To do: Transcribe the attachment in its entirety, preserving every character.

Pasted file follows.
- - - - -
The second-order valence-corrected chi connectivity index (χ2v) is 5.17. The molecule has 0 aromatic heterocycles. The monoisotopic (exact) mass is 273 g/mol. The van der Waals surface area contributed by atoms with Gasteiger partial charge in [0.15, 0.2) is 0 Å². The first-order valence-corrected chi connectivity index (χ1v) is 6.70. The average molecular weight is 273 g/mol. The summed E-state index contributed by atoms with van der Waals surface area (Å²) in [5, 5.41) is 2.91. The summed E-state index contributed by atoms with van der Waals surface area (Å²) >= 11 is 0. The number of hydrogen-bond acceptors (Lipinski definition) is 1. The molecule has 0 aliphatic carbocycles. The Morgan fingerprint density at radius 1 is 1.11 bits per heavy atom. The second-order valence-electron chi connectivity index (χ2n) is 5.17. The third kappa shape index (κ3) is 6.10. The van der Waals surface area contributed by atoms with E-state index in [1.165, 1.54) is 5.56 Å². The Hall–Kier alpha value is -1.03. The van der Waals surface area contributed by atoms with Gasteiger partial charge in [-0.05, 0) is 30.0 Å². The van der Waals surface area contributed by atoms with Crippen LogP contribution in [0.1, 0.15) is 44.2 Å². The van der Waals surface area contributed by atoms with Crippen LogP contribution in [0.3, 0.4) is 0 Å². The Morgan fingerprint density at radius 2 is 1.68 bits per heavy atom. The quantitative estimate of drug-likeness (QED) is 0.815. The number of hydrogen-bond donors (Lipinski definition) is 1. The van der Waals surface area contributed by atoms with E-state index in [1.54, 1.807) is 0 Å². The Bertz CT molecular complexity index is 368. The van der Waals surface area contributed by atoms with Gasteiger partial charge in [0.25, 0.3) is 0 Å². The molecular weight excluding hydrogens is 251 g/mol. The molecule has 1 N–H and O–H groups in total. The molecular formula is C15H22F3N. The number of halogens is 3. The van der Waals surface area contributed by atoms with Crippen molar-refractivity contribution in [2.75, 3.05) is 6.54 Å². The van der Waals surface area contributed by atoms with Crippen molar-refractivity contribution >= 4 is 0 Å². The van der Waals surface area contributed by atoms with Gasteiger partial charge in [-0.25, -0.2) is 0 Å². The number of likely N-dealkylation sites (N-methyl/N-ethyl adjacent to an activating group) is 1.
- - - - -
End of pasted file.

The second-order valence-corrected chi connectivity index (χ2v) is 5.17. The molecule has 0 aromatic heterocycles. The monoisotopic (exact) mass is 273 g/mol. The van der Waals surface area contributed by atoms with Gasteiger partial charge in [0.15, 0.2) is 0 Å². The first-order valence-corrected chi connectivity index (χ1v) is 6.70. The average molecular weight is 273 g/mol. The summed E-state index contributed by atoms with van der Waals surface area (Å²) in [5, 5.41) is 2.91. The summed E-state index contributed by atoms with van der Waals surface area (Å²) >= 11 is 0. The number of hydrogen-bond acceptors (Lipinski definition) is 1. The molecule has 0 aliphatic carbocycles. The Morgan fingerprint density at radius 1 is 1.11 bits per heavy atom. The second-order valence-electron chi connectivity index (χ2n) is 5.17. The third kappa shape index (κ3) is 6.10. The van der Waals surface area contributed by atoms with E-state index in [1.165, 1.54) is 5.56 Å². The Hall–Kier alpha value is -1.03. The van der Waals surface area contributed by atoms with Gasteiger partial charge in [-0.05, 0) is 30.0 Å². The van der Waals surface area contributed by atoms with Crippen LogP contribution in [0.1, 0.15) is 44.2 Å². The van der Waals surface area contributed by atoms with Crippen LogP contribution in [0.3, 0.4) is 0 Å². The Morgan fingerprint density at radius 2 is 1.68 bits per heavy atom. The quantitative estimate of drug-likeness (QED) is 0.815. The number of hydrogen-bond donors (Lipinski definition) is 1. The van der Waals surface area contributed by atoms with E-state index in [1.54, 1.807) is 0 Å². The Bertz CT molecular complexity index is 368. The van der Waals surface area contributed by atoms with Gasteiger partial charge in [0.25, 0.3) is 0 Å². The molecular weight excluding hydrogens is 251 g/mol. The molecule has 1 N–H and O–H groups in total. The molecular formula is C15H22F3N. The number of halogens is 3. The van der Waals surface area contributed by atoms with Crippen molar-refractivity contribution in [2.75, 3.05) is 6.54 Å². The van der Waals surface area contributed by atoms with Crippen molar-refractivity contribution >= 4 is 0 Å². The van der Waals surface area contributed by atoms with Gasteiger partial charge in [-0.25, -0.2) is 0 Å². The number of likely N-dealkylation sites (N-methyl/N-ethyl adjacent to an activating group) is 1.